C or c++ programming.

C programming.
Iv’e decided that i really need to do a “proper” course of some sort.
What i really need is some sort of tutor or workshop i can attend.
Working from books just is not cutting it for me.

w London , any ideas please ?

It’s gonna cost.
Lots.

There are plenty of very good online tutorials…perhaps you just haven’t found the right one. Keep looking until you find one that makes sense to you.

There are also some very good books available, too. Go to Amazon and read the reviews on the C/C++ books there and take a chance on one. If that fails, check local technical schools or colleges to see if they offer courses. Most will likely let you attend as a “for audit” student at a fairly reasonable price. I wouldn’t settle for online courses, as you may find it desirable to have the prof in class with you so you can ask questions.

Finally, if you are new to programming, stick with C first and take on C++ after you are very comfortable with C. A mastery of C will serve you in good stead for most programming tasks. You can take on C++ when you feel you’re maxed out on C.

UCL do some good courses. They last three years, and cost lots of money. They're called "A Degree".

majenko:
UCL do some good courses. They last three years, and cost lots of money. They're called "A Degree".

ive done done a couple of them.
Im in the uk.
Required qualification these days to be a postman or burger flipper.

Required qualification these days to be a postman or burger flipper.

I needed that laugh.

Someone here posted a link to a free online course… I think it was in the Bar Sport forum. Caveat noted on not having a direct line to the instructor, but I’ve found StackOverflow and this forum can answer just about any question you have. Very rarely have I gotten stuck and not found at least one SO question with thoughtful points of view and references.

It’s a great time to be alive. General academics aside, universities are losing their monopoly on knowledge.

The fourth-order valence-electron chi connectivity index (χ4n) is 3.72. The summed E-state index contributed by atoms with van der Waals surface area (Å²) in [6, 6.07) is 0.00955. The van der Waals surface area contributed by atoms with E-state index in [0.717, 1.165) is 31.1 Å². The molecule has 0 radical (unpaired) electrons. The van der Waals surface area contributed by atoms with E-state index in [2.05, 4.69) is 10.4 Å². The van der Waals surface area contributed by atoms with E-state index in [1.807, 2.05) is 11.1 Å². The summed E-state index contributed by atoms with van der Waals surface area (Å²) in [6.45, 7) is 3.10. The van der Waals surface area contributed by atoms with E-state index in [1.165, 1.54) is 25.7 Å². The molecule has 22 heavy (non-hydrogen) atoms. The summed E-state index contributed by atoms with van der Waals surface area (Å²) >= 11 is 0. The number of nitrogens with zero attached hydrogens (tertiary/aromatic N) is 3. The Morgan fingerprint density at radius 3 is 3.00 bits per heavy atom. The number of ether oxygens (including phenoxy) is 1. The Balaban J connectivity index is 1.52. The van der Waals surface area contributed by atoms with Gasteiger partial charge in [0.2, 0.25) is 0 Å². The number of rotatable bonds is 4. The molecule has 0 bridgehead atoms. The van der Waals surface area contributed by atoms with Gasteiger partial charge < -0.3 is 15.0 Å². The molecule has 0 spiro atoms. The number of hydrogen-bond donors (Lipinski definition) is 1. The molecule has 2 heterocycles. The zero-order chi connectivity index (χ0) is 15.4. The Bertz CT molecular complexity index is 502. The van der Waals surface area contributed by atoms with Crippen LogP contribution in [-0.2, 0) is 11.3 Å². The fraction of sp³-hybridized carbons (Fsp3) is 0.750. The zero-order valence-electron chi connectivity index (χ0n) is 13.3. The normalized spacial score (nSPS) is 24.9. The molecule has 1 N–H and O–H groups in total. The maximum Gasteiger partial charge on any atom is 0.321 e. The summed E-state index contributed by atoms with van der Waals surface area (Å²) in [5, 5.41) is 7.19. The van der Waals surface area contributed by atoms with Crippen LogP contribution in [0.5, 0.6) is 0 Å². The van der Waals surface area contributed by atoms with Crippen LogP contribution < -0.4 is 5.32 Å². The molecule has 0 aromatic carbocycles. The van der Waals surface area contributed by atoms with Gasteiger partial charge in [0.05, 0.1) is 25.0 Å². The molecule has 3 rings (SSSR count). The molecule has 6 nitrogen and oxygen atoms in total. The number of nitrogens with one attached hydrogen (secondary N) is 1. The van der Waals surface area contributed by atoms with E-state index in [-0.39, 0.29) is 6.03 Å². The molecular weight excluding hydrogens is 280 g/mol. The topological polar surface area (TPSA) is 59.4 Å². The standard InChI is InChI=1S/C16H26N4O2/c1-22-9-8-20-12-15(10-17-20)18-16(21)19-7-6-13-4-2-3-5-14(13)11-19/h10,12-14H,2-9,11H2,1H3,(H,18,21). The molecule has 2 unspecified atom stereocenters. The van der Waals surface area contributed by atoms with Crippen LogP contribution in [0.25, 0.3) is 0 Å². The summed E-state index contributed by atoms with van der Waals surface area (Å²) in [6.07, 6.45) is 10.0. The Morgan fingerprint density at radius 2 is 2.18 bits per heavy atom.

I learned how to code c++style with NeverWinter Nights video game.... perhaps something along that line is what you need to start on...There are many video games out there which allow you to modify code... I believe the unreal engine as well is a good one... and there is more then enough tutorials on that stuff.

Iv'e decided that i really need to do a "proper" course of some sort.

Have you taken a "proper" computer science class using any language OTHER than C?
If not, you might want to look for that instead of looking for a C class. C is very much NOT "in style" as an introductory programming language, so it's probably difficult to find such a class. Java is more common.

The various important principles of programing: variables, data, scoping, decisions, looping, functions, subroutines, libraries, pointers, and so on, are common to MANY computer languages, so if you find a class that explains them well in Java, or C#, or Visual Basic, you'll be able to carry important knowledge over to C without many problems.

Unfortunately (IMO), a lot of beginning programming classes throw very advanced concepts (graphics, internet, etc) into their classes in an attempt to hold the interest of people that have been USING computers since they were tiny. I guess that's OK, but I tend to believe that it leaves too much in "black boxes" that obscure the basics (interestingly, this is the same complaint that many "real" microcontroller programmers have against Arduino.) This means that I don't have any particular MOOCs to recommend; I've only browsed a couple, didn't particularly like them, and I'm not sure I'm qualified to evaluate them :frowning:

(Hmm. Stanford's CS106A has a promising course title ("Programming Methodology") and the intro lectures sounded pretty good. http://www.youtube.com/playlist?list=PLEB3C3CDCD100F5C9 - This is a videotaped "live class" rather than an online class with all the bells and whistles.)